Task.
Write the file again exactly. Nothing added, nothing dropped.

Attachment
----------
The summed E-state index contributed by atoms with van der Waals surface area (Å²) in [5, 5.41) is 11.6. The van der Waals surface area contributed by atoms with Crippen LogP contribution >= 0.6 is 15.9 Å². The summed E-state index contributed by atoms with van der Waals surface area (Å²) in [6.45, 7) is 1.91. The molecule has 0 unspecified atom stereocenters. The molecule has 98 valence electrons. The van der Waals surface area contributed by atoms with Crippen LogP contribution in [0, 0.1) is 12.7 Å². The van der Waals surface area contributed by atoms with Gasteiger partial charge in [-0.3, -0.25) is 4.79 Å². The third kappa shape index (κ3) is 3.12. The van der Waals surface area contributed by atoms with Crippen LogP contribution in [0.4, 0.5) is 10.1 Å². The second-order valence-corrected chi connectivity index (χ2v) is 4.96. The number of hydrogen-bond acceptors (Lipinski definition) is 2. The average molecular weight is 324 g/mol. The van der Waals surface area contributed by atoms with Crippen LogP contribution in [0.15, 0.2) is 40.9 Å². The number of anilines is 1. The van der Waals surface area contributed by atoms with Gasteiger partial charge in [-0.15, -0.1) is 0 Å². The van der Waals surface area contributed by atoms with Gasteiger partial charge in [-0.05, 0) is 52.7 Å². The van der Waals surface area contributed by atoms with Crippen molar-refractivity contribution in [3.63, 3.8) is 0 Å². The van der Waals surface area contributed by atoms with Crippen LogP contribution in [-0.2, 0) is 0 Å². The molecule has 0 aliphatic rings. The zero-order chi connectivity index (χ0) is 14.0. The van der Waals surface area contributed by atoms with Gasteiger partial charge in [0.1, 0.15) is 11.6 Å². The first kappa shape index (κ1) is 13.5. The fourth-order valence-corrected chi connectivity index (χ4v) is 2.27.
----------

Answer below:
The summed E-state index contributed by atoms with van der Waals surface area (Å²) in [5, 5.41) is 11.6. The van der Waals surface area contributed by atoms with Crippen LogP contribution >= 0.6 is 15.9 Å². The summed E-state index contributed by atoms with van der Waals surface area (Å²) in [6.45, 7) is 1.91. The molecule has 0 unspecified atom stereocenters. The molecule has 98 valence electrons. The van der Waals surface area contributed by atoms with Crippen LogP contribution in [0, 0.1) is 12.7 Å². The van der Waals surface area contributed by atoms with Gasteiger partial charge in [-0.3, -0.25) is 4.79 Å². The third kappa shape index (κ3) is 3.12. The van der Waals surface area contributed by atoms with Crippen LogP contribution in [0.4, 0.5) is 10.1 Å². The second-order valence-corrected chi connectivity index (χ2v) is 4.96. The number of hydrogen-bond acceptors (Lipinski definition) is 2. The average molecular weight is 324 g/mol. The van der Waals surface area contributed by atoms with Crippen LogP contribution in [0.15, 0.2) is 40.9 Å². The number of anilines is 1. The van der Waals surface area contributed by atoms with Gasteiger partial charge in [-0.15, -0.1) is 0 Å². The van der Waals surface area contributed by atoms with Gasteiger partial charge in [-0.05, 0) is 52.7 Å². The van der Waals surface area contributed by atoms with Crippen molar-refractivity contribution in [3.63, 3.8) is 0 Å². The van der Waals surface area contributed by atoms with Crippen LogP contribution in [-0.2, 0) is 0 Å². The molecule has 0 aliphatic rings. The zero-order chi connectivity index (χ0) is 14.0. The van der Waals surface area contributed by atoms with Gasteiger partial charge in [0.1, 0.15) is 11.6 Å². The first kappa shape index (κ1) is 13.5. The fourth-order valence-corrected chi connectivity index (χ4v) is 2.27.